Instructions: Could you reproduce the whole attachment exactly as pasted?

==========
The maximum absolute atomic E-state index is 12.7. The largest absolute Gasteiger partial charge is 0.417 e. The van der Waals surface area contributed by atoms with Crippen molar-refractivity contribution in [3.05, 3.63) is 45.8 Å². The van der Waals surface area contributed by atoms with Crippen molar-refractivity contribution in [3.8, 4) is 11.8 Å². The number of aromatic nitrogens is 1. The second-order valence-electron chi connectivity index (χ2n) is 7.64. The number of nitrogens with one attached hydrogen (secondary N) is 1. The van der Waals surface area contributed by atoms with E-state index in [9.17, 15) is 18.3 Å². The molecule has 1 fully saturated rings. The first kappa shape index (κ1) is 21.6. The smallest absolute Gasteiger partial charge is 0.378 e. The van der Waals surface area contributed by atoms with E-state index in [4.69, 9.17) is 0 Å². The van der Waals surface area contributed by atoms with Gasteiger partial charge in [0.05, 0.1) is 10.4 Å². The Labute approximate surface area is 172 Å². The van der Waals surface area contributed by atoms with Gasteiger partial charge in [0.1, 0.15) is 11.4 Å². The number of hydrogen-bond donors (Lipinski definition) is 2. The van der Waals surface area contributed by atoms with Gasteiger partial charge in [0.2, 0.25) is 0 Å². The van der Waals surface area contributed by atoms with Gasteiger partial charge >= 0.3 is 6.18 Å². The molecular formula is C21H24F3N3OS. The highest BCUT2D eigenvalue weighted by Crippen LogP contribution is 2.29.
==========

The maximum absolute atomic E-state index is 12.7. The largest absolute Gasteiger partial charge is 0.417 e. The van der Waals surface area contributed by atoms with Crippen molar-refractivity contribution in [3.05, 3.63) is 45.8 Å². The van der Waals surface area contributed by atoms with Crippen molar-refractivity contribution in [3.8, 4) is 11.8 Å². The number of aromatic nitrogens is 1. The second-order valence-electron chi connectivity index (χ2n) is 7.64. The number of nitrogens with one attached hydrogen (secondary N) is 1. The van der Waals surface area contributed by atoms with E-state index in [9.17, 15) is 18.3 Å². The molecule has 1 fully saturated rings. The first kappa shape index (κ1) is 21.6. The smallest absolute Gasteiger partial charge is 0.378 e. The van der Waals surface area contributed by atoms with E-state index in [4.69, 9.17) is 0 Å². The van der Waals surface area contributed by atoms with Gasteiger partial charge in [0.05, 0.1) is 10.4 Å². The Labute approximate surface area is 172 Å². The van der Waals surface area contributed by atoms with Gasteiger partial charge in [0.1, 0.15) is 11.4 Å². The number of hydrogen-bond donors (Lipinski definition) is 2. The van der Waals surface area contributed by atoms with Gasteiger partial charge in [0.2, 0.25) is 0 Å². The van der Waals surface area contributed by atoms with Gasteiger partial charge >= 0.3 is 6.18 Å². The molecular formula is C21H24F3N3OS. The highest BCUT2D eigenvalue weighted by Crippen LogP contribution is 2.29.